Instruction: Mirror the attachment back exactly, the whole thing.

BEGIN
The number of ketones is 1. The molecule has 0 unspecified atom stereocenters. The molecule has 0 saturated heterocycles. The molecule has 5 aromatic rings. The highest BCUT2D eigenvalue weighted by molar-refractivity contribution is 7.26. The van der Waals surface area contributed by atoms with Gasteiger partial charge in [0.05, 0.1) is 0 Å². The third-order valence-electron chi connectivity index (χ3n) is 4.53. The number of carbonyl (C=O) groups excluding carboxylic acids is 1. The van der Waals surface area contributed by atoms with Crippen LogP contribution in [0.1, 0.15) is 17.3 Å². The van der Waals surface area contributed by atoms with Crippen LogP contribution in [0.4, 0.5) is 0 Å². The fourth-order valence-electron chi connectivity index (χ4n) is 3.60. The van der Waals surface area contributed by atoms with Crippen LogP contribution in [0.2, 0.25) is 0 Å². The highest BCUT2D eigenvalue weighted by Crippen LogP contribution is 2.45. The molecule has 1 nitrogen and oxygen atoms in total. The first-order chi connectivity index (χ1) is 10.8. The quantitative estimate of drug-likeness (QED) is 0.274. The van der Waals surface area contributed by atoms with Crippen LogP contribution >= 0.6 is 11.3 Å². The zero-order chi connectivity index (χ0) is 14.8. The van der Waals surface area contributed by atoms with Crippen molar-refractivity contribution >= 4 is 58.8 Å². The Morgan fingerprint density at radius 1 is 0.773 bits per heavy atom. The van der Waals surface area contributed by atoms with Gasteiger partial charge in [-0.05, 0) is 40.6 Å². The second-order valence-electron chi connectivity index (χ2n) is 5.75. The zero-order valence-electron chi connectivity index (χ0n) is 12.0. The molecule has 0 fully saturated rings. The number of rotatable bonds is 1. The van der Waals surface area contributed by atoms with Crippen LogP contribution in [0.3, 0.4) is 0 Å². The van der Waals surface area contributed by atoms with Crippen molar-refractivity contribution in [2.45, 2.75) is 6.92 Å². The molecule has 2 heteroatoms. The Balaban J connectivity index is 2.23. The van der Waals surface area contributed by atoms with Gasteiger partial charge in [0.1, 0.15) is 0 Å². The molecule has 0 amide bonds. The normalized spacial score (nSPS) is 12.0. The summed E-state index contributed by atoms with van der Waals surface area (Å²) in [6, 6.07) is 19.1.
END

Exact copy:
The number of ketones is 1. The molecule has 0 unspecified atom stereocenters. The molecule has 0 saturated heterocycles. The molecule has 5 aromatic rings. The highest BCUT2D eigenvalue weighted by molar-refractivity contribution is 7.26. The van der Waals surface area contributed by atoms with Gasteiger partial charge in [0.05, 0.1) is 0 Å². The third-order valence-electron chi connectivity index (χ3n) is 4.53. The number of carbonyl (C=O) groups excluding carboxylic acids is 1. The van der Waals surface area contributed by atoms with Crippen LogP contribution in [0.1, 0.15) is 17.3 Å². The van der Waals surface area contributed by atoms with Crippen LogP contribution in [0.4, 0.5) is 0 Å². The fourth-order valence-electron chi connectivity index (χ4n) is 3.60. The van der Waals surface area contributed by atoms with Crippen LogP contribution in [0.2, 0.25) is 0 Å². The highest BCUT2D eigenvalue weighted by Crippen LogP contribution is 2.45. The molecule has 1 nitrogen and oxygen atoms in total. The first-order chi connectivity index (χ1) is 10.8. The quantitative estimate of drug-likeness (QED) is 0.274. The van der Waals surface area contributed by atoms with Crippen LogP contribution >= 0.6 is 11.3 Å². The zero-order chi connectivity index (χ0) is 14.8. The van der Waals surface area contributed by atoms with Crippen molar-refractivity contribution >= 4 is 58.8 Å². The Morgan fingerprint density at radius 1 is 0.773 bits per heavy atom. The van der Waals surface area contributed by atoms with Gasteiger partial charge in [-0.05, 0) is 40.6 Å². The second-order valence-electron chi connectivity index (χ2n) is 5.75. The zero-order valence-electron chi connectivity index (χ0n) is 12.0. The molecule has 0 fully saturated rings. The number of rotatable bonds is 1. The van der Waals surface area contributed by atoms with Crippen LogP contribution in [0.3, 0.4) is 0 Å². The van der Waals surface area contributed by atoms with Crippen molar-refractivity contribution in [2.45, 2.75) is 6.92 Å². The molecule has 2 heteroatoms. The Balaban J connectivity index is 2.23. The van der Waals surface area contributed by atoms with Gasteiger partial charge in [0.1, 0.15) is 0 Å². The molecule has 0 amide bonds. The normalized spacial score (nSPS) is 12.0. The summed E-state index contributed by atoms with van der Waals surface area (Å²) in [6, 6.07) is 19.1.